Under that clamshell “bonnet,” the Sport initially will be offered by the same 2.0-liter turbo four currently offered in the Evoque. It turns out 240 horsepower and 251 pound-feet of torque, enough to get you to 60 in a reasonably quick 7.8 seconds, while still delivering 21 mpg in the City and 28 on the Highway. The Combined rating is 23 mpg. For those U.S. buyers who went better mileage and more stump-pulling torque, Land Rover will add a new diesel next year.
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As with the Evoque, the Disco Sport also gets a new 9-speed automatic gearbox that enhances fuel economy and seems to intuitively find the sweet spot for torque when called for. On the road, however, it can occasionally be a bit slow to shift, perhaps to keep it from constantly hunting for the absolute best gear.
We seldom had the chance to test the Discovery Sport’s launch capabilities. Once we got about 45 minutes outside the capital city we turned off onto a narrow track ominously marked “Impassible.” Perhaps for just about anything else on the road, but even on the slickest and steepest stretches, our Land Rover crawled forward as if it were a summer’s day. That was all the more impressive when we stepped outside to take photos, even our winter hiking boots barely able to maintain a grip.
As if glaze ice wasn’t enough to test the Discovery Sport’s mettle, our guides led us to the edge of a swift river, boulders of ice guarding its shores. With a few crunches and thumps, we splashed into the water, throwing up plumes of frigid spray before clambering back on the other side.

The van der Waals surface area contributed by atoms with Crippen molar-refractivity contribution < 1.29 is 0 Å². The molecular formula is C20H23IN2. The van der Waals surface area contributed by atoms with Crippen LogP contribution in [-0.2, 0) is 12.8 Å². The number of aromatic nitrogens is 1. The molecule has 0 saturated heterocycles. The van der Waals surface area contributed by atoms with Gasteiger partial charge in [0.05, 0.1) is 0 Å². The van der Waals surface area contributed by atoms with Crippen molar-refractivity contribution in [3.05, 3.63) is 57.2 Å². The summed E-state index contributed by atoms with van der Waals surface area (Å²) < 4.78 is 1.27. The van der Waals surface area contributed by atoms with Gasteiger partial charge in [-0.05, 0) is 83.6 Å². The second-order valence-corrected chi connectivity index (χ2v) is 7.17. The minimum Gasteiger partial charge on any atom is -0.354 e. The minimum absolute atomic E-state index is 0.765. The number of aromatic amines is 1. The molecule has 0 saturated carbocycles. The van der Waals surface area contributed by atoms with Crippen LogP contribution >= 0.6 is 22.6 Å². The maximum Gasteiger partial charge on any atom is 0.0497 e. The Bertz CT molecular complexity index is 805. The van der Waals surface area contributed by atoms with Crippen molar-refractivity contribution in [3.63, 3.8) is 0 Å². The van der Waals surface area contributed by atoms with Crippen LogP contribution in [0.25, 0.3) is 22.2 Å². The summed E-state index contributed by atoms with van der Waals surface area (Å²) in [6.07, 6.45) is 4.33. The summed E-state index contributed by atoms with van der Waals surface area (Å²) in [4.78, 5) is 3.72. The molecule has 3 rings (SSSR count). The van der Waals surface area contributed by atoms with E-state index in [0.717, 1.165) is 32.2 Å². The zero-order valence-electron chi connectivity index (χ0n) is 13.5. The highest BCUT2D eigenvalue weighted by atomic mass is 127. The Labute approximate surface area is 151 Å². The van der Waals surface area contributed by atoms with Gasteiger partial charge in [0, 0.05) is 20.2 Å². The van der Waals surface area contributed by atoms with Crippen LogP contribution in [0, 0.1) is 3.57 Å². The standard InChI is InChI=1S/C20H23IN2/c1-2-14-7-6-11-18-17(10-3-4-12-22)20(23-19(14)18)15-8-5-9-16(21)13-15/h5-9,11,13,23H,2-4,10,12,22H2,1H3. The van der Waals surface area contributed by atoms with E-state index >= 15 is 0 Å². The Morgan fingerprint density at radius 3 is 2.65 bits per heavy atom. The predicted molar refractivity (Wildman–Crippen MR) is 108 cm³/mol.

We can only guess at how well the 2015 Land Rover Discovery might have done with conventional tires, but our sense is that the SUV would have made it through, albeit a lot more slowly, and likely requiring a bit more work in some of the deepest snow piles and on the slickest ice patches.
That said, the reality is that few buyers will ever deal with deep snow drifts like we experienced in Iceland – or see much more than a lightly rutted mud or gravel trail leading to a summer cottage. So, wisely, Land Rover also put plenty of effort into improving the ute’s on-road manners. Ignoring, for the moment, the whine of the studded tires, the new Sport’s cabin is pleasantly quiet and comfortable, though you wouldn’t want to spend much time stuck in the third row.
The infotainment system has been upgraded, among other things integrating the new Land Rover InControl feature which you download to your smartphone to provide access to music streaming and other apps. And, like a smartphone, you can use swipes and pinches to adjust the 8-inch touchscreen LCD display.
There are, incidentally, as many as six USB outlets and an assortment of traditional power ports.
That said, the interior is probably the weakest element of the new 2015 Discovery Sport. It’s not a bad design, just a bit plain and basic, nowhere near the promising look of the Sport concept Land Rover revealed in New York last year.
You will find a number of useful features, especially on the safety front, where you can order land departure warning, and a forward collision warning system that can bring the big ute to a complete stop in the event of a possible collision at speeds up to 32 mph. There’s also a self-parking system.
Those few gripes aside, potential buyers should find the new 2015 Land Rover Discovery Sport a welcome addition to the fast-growing line-up of compact premium utility vehicles. It maintains the traditional go-anywhere versatility of a Land Rover but adds great on-road manners, a useful interior, good performance and more than acceptable fuel economy.
At a starting price of $37,995 – including destination charges – we expect it will live up to the British maker’s ambitious expectations.